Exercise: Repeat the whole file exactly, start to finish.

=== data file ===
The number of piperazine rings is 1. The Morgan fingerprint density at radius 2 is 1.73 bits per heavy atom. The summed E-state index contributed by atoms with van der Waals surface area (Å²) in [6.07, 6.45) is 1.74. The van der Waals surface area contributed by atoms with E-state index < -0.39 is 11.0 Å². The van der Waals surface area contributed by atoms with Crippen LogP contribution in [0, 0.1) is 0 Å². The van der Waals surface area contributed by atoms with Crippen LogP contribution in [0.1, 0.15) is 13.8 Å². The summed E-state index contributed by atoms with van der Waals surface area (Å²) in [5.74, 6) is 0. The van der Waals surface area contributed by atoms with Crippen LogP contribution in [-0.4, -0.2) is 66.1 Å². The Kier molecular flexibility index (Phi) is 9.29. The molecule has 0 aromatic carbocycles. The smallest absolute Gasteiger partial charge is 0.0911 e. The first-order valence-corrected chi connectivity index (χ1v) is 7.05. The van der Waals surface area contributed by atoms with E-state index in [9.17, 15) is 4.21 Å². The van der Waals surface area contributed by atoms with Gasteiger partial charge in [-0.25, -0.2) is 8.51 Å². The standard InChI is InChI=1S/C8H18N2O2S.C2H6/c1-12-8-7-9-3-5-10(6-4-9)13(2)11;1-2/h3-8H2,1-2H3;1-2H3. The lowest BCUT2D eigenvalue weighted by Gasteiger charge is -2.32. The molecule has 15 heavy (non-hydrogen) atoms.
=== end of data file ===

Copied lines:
The number of piperazine rings is 1. The Morgan fingerprint density at radius 2 is 1.73 bits per heavy atom. The summed E-state index contributed by atoms with van der Waals surface area (Å²) in [6.07, 6.45) is 1.74. The van der Waals surface area contributed by atoms with E-state index < -0.39 is 11.0 Å². The van der Waals surface area contributed by atoms with Crippen LogP contribution in [0, 0.1) is 0 Å². The van der Waals surface area contributed by atoms with Crippen LogP contribution in [0.1, 0.15) is 13.8 Å². The summed E-state index contributed by atoms with van der Waals surface area (Å²) in [5.74, 6) is 0. The van der Waals surface area contributed by atoms with Crippen LogP contribution in [-0.4, -0.2) is 66.1 Å². The Kier molecular flexibility index (Phi) is 9.29. The molecule has 0 aromatic carbocycles. The smallest absolute Gasteiger partial charge is 0.0911 e. The first-order valence-corrected chi connectivity index (χ1v) is 7.05. The van der Waals surface area contributed by atoms with E-state index in [9.17, 15) is 4.21 Å². The van der Waals surface area contributed by atoms with Gasteiger partial charge in [-0.25, -0.2) is 8.51 Å². The standard InChI is InChI=1S/C8H18N2O2S.C2H6/c1-12-8-7-9-3-5-10(6-4-9)13(2)11;1-2/h3-8H2,1-2H3;1-2H3. The lowest BCUT2D eigenvalue weighted by Gasteiger charge is -2.32. The molecule has 15 heavy (non-hydrogen) atoms.